States and local school districts also should not include spending on capital outlays and debt service when determining their expenditures, according to the guidance.
However, some in the education field already had voiced concern about the impact of the equity requirements embedded in the American Rescue Plan. There’s worry, for example, that it doesn’t account for how local school budgets actually work.
Cardona’s department starts a big equity push
As part of its push on equity concerns stemming the pandemic, the Education Department also announced that it will hold an “Equity Summit Series” starting on June 22. It will feature U.S. Secretary of Education Miguel Cardona, Deputy Secretary Cindy Marten, and others, and will focus on how schools can adopt new strategies and priorities to ensure they reflect the needs and desires of underserved communities, and how they can adopt culturally and linguistically responsive learning experiences.
In addition, the department released a report from its office for civil rights detailing the preexisting disparities in education that the pandemic exacerbated.
On the K-12 front, the report found, for example, that COVID-19 “appears to have deepened the impact of disparities in access and opportunity facing many students of color in public schools, including technological and other barriers that make it harder to stay engaged in virtual classrooms.”
Last year, a report from a coalition of education groups found that children in 1 in 3 Black, Latino, and American Indian/Alaska Native households lackedhigh-speed internet, which can cripple students’ ability to keep up with remote classes and school work.
And for both K-12 and higher education, the office for civil rights’ report stated that, “Nearly all students have experienced some challenges to their mental health and well-being during the pandemic and many have lost access to school-based services and supports.”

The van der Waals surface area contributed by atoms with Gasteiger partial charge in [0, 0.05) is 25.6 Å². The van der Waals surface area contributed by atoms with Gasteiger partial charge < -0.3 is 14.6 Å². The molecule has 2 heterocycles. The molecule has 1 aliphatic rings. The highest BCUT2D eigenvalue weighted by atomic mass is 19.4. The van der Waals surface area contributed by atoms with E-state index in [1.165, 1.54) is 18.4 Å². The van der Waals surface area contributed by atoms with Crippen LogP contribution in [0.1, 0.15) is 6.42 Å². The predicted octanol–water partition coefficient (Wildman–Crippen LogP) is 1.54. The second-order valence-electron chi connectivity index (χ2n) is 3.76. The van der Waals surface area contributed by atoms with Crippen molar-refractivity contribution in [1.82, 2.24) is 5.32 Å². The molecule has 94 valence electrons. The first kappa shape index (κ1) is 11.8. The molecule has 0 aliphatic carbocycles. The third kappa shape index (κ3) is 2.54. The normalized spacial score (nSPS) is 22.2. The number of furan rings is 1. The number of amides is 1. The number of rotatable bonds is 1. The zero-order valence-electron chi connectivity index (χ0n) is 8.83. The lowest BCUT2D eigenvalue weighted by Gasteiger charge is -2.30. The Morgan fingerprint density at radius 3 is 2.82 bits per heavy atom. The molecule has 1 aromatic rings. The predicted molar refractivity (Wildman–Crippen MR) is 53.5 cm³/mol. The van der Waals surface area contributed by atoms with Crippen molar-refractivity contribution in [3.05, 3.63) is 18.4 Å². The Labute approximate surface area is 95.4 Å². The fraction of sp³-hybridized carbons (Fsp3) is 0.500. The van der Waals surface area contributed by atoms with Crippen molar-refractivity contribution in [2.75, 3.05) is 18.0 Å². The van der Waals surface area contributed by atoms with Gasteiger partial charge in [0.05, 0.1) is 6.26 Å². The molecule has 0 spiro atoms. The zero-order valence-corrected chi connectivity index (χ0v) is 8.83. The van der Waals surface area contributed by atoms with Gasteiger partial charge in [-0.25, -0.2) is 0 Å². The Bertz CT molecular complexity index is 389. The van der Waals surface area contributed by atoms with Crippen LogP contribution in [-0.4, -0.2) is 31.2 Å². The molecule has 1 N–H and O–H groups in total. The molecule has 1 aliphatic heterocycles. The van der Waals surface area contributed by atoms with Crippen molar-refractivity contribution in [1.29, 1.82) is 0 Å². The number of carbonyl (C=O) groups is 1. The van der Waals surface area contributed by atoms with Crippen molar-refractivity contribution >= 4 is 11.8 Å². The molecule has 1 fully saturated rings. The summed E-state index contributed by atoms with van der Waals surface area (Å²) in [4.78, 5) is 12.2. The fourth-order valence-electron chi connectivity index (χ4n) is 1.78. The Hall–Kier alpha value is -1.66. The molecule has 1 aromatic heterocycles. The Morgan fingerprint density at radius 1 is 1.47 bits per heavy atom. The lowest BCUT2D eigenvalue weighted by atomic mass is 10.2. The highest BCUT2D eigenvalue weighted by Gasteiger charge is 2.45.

The report also highlighted how Asian-American students have been at greater risk of violence, harassment, and discrimination in both K-12 at postsecondary institutions, and how LGBTQ students in K-12 have faced heightened risk of anxiety and stress while potentially losing school-based support groups, peers.
Experts have been studying natural disasters to determine how schools can support students’ future mental health needs during and after the pandemic, unprecedented as it is.
“It is important to recognize that disparities can sometimes be evidence of legal injuries under Federal civil rights laws, even when policies and practices do not directly single out a group of people for harm,” Suzanne B. Goldberg, the acting assistant secretary for civil rights, wrote in an introduction to the report. Goldberg highlighted Title VI of the Civil Rights Act of 1964, which prohibits discrimination by race, color, and national origin in education programs that receive federal assistance.
On Wednesday, the department also highlighted President Joe Biden’s fiscal 2022 budget request from late last month that includes a proposed $20 billion “equity grant” program. Learn more about that here.